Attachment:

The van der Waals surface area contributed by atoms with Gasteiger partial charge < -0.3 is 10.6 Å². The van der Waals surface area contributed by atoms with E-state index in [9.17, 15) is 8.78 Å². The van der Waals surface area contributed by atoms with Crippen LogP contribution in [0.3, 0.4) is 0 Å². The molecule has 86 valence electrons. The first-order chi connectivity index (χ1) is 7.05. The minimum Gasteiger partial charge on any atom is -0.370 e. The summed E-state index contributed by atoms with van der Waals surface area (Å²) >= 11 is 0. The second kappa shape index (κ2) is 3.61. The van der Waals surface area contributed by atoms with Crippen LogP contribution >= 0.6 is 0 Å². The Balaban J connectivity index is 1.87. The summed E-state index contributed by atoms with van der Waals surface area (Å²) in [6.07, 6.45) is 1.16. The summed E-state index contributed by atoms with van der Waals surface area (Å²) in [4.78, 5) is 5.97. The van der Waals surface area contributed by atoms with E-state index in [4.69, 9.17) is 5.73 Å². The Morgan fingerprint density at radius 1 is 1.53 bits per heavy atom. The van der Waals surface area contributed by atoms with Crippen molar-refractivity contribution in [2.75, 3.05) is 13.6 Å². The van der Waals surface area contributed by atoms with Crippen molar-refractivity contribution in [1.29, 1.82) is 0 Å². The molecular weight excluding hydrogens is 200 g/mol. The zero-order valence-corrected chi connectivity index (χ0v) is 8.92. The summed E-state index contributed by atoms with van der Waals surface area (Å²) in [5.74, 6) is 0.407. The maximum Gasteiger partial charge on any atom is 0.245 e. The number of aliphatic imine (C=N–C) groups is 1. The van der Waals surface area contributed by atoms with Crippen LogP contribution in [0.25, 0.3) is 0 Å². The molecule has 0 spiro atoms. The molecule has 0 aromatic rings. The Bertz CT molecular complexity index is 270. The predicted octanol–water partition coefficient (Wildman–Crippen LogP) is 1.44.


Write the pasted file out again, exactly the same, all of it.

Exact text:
The van der Waals surface area contributed by atoms with Gasteiger partial charge < -0.3 is 10.6 Å². The van der Waals surface area contributed by atoms with E-state index in [9.17, 15) is 8.78 Å². The van der Waals surface area contributed by atoms with Crippen LogP contribution in [0.3, 0.4) is 0 Å². The molecule has 86 valence electrons. The first-order chi connectivity index (χ1) is 7.05. The minimum Gasteiger partial charge on any atom is -0.370 e. The summed E-state index contributed by atoms with van der Waals surface area (Å²) >= 11 is 0. The second kappa shape index (κ2) is 3.61. The van der Waals surface area contributed by atoms with Crippen LogP contribution >= 0.6 is 0 Å². The Balaban J connectivity index is 1.87. The summed E-state index contributed by atoms with van der Waals surface area (Å²) in [6.07, 6.45) is 1.16. The summed E-state index contributed by atoms with van der Waals surface area (Å²) in [4.78, 5) is 5.97. The van der Waals surface area contributed by atoms with E-state index in [4.69, 9.17) is 5.73 Å². The Morgan fingerprint density at radius 1 is 1.53 bits per heavy atom. The van der Waals surface area contributed by atoms with Crippen molar-refractivity contribution in [2.75, 3.05) is 13.6 Å². The van der Waals surface area contributed by atoms with Crippen molar-refractivity contribution in [1.29, 1.82) is 0 Å². The molecular weight excluding hydrogens is 200 g/mol. The zero-order valence-corrected chi connectivity index (χ0v) is 8.92. The summed E-state index contributed by atoms with van der Waals surface area (Å²) in [5.74, 6) is 0.407. The maximum Gasteiger partial charge on any atom is 0.245 e. The number of aliphatic imine (C=N–C) groups is 1. The van der Waals surface area contributed by atoms with Crippen LogP contribution in [0.25, 0.3) is 0 Å². The molecule has 0 spiro atoms. The molecule has 0 aromatic rings. The Bertz CT molecular complexity index is 270. The predicted octanol–water partition coefficient (Wildman–Crippen LogP) is 1.44.